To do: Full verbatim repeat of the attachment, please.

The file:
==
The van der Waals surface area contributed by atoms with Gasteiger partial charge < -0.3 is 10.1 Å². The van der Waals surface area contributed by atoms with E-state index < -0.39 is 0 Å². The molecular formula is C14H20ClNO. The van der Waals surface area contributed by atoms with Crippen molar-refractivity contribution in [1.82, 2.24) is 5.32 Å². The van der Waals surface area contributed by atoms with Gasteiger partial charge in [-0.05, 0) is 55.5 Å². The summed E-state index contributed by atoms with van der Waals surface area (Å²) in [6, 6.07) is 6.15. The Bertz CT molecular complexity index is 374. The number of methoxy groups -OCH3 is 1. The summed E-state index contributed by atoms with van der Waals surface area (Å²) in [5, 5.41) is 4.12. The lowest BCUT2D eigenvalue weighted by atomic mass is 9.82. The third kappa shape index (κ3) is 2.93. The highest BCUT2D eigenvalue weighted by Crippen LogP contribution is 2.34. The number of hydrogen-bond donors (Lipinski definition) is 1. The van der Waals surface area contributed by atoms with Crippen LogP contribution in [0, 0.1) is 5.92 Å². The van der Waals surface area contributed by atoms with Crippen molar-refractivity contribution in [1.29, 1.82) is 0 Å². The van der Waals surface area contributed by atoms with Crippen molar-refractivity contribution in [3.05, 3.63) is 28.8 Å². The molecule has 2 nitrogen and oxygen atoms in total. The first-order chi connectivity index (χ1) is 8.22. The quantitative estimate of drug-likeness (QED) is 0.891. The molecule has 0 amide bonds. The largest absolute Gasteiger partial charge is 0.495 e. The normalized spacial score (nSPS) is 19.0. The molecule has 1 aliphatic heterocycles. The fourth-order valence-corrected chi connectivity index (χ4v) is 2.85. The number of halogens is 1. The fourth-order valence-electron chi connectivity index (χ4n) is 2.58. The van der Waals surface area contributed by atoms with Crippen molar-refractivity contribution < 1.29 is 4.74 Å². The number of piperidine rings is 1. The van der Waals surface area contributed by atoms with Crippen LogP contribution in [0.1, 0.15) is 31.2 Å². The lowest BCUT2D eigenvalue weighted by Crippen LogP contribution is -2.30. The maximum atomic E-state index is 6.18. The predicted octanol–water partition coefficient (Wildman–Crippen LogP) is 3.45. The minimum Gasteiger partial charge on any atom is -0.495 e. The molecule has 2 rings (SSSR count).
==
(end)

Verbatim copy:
The van der Waals surface area contributed by atoms with Gasteiger partial charge < -0.3 is 10.1 Å². The van der Waals surface area contributed by atoms with E-state index < -0.39 is 0 Å². The molecular formula is C14H20ClNO. The van der Waals surface area contributed by atoms with Crippen molar-refractivity contribution in [1.82, 2.24) is 5.32 Å². The van der Waals surface area contributed by atoms with Gasteiger partial charge in [-0.05, 0) is 55.5 Å². The summed E-state index contributed by atoms with van der Waals surface area (Å²) in [6, 6.07) is 6.15. The Bertz CT molecular complexity index is 374. The number of methoxy groups -OCH3 is 1. The summed E-state index contributed by atoms with van der Waals surface area (Å²) in [5, 5.41) is 4.12. The lowest BCUT2D eigenvalue weighted by atomic mass is 9.82. The third kappa shape index (κ3) is 2.93. The highest BCUT2D eigenvalue weighted by Crippen LogP contribution is 2.34. The number of hydrogen-bond donors (Lipinski definition) is 1. The van der Waals surface area contributed by atoms with Crippen LogP contribution in [0, 0.1) is 5.92 Å². The van der Waals surface area contributed by atoms with Crippen molar-refractivity contribution in [1.29, 1.82) is 0 Å². The van der Waals surface area contributed by atoms with Crippen molar-refractivity contribution in [3.05, 3.63) is 28.8 Å². The molecule has 2 nitrogen and oxygen atoms in total. The first-order chi connectivity index (χ1) is 8.22. The quantitative estimate of drug-likeness (QED) is 0.891. The molecule has 0 amide bonds. The largest absolute Gasteiger partial charge is 0.495 e. The normalized spacial score (nSPS) is 19.0. The molecule has 1 aliphatic heterocycles. The fourth-order valence-corrected chi connectivity index (χ4v) is 2.85. The number of halogens is 1. The fourth-order valence-electron chi connectivity index (χ4n) is 2.58. The van der Waals surface area contributed by atoms with Crippen molar-refractivity contribution < 1.29 is 4.74 Å². The number of piperidine rings is 1. The van der Waals surface area contributed by atoms with Crippen LogP contribution in [0.1, 0.15) is 31.2 Å². The lowest BCUT2D eigenvalue weighted by Crippen LogP contribution is -2.30. The maximum atomic E-state index is 6.18. The predicted octanol–water partition coefficient (Wildman–Crippen LogP) is 3.45. The minimum Gasteiger partial charge on any atom is -0.495 e. The molecule has 2 rings (SSSR count).